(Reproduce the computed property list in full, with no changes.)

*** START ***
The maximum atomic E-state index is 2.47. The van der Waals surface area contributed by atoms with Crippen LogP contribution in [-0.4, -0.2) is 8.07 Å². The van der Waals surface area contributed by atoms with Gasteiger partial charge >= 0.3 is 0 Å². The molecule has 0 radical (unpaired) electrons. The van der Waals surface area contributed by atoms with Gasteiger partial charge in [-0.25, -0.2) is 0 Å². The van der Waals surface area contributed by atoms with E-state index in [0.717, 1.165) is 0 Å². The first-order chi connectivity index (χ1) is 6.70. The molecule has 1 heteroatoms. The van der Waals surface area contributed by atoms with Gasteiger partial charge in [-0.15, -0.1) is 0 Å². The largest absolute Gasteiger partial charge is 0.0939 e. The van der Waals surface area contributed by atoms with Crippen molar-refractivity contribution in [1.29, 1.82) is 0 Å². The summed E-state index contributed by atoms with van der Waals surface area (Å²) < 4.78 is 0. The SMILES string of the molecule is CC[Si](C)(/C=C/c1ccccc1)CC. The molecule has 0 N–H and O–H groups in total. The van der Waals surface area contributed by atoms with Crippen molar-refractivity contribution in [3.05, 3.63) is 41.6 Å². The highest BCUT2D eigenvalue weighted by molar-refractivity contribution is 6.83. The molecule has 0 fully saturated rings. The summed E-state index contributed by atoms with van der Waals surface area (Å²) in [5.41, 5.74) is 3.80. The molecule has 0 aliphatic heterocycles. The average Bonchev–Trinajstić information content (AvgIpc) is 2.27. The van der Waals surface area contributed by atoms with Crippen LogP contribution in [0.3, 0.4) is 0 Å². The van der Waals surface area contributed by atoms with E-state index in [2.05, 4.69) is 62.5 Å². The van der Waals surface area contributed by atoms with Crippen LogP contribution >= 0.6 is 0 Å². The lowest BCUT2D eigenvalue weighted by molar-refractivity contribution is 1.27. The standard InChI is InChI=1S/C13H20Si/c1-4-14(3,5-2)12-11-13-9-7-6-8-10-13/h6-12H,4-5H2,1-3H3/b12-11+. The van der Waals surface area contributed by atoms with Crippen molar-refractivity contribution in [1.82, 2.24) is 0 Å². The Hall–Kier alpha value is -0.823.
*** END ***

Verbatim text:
The maximum atomic E-state index is 2.47. The van der Waals surface area contributed by atoms with Crippen LogP contribution in [-0.4, -0.2) is 8.07 Å². The van der Waals surface area contributed by atoms with Gasteiger partial charge >= 0.3 is 0 Å². The molecule has 0 radical (unpaired) electrons. The van der Waals surface area contributed by atoms with Gasteiger partial charge in [-0.25, -0.2) is 0 Å². The van der Waals surface area contributed by atoms with E-state index in [0.717, 1.165) is 0 Å². The first-order chi connectivity index (χ1) is 6.70. The molecule has 1 heteroatoms. The van der Waals surface area contributed by atoms with Gasteiger partial charge in [-0.15, -0.1) is 0 Å². The largest absolute Gasteiger partial charge is 0.0939 e. The van der Waals surface area contributed by atoms with Crippen molar-refractivity contribution in [1.29, 1.82) is 0 Å². The summed E-state index contributed by atoms with van der Waals surface area (Å²) < 4.78 is 0. The SMILES string of the molecule is CC[Si](C)(/C=C/c1ccccc1)CC. The molecule has 0 N–H and O–H groups in total. The van der Waals surface area contributed by atoms with Crippen molar-refractivity contribution in [3.05, 3.63) is 41.6 Å². The highest BCUT2D eigenvalue weighted by molar-refractivity contribution is 6.83. The molecule has 0 fully saturated rings. The summed E-state index contributed by atoms with van der Waals surface area (Å²) in [5.41, 5.74) is 3.80. The molecule has 0 aliphatic heterocycles. The average Bonchev–Trinajstić information content (AvgIpc) is 2.27. The van der Waals surface area contributed by atoms with Crippen LogP contribution in [0.3, 0.4) is 0 Å². The van der Waals surface area contributed by atoms with E-state index in [2.05, 4.69) is 62.5 Å². The van der Waals surface area contributed by atoms with Crippen LogP contribution >= 0.6 is 0 Å². The lowest BCUT2D eigenvalue weighted by molar-refractivity contribution is 1.27. The standard InChI is InChI=1S/C13H20Si/c1-4-14(3,5-2)12-11-13-9-7-6-8-10-13/h6-12H,4-5H2,1-3H3/b12-11+. The van der Waals surface area contributed by atoms with Crippen molar-refractivity contribution in [1.82, 2.24) is 0 Å². The Hall–Kier alpha value is -0.823.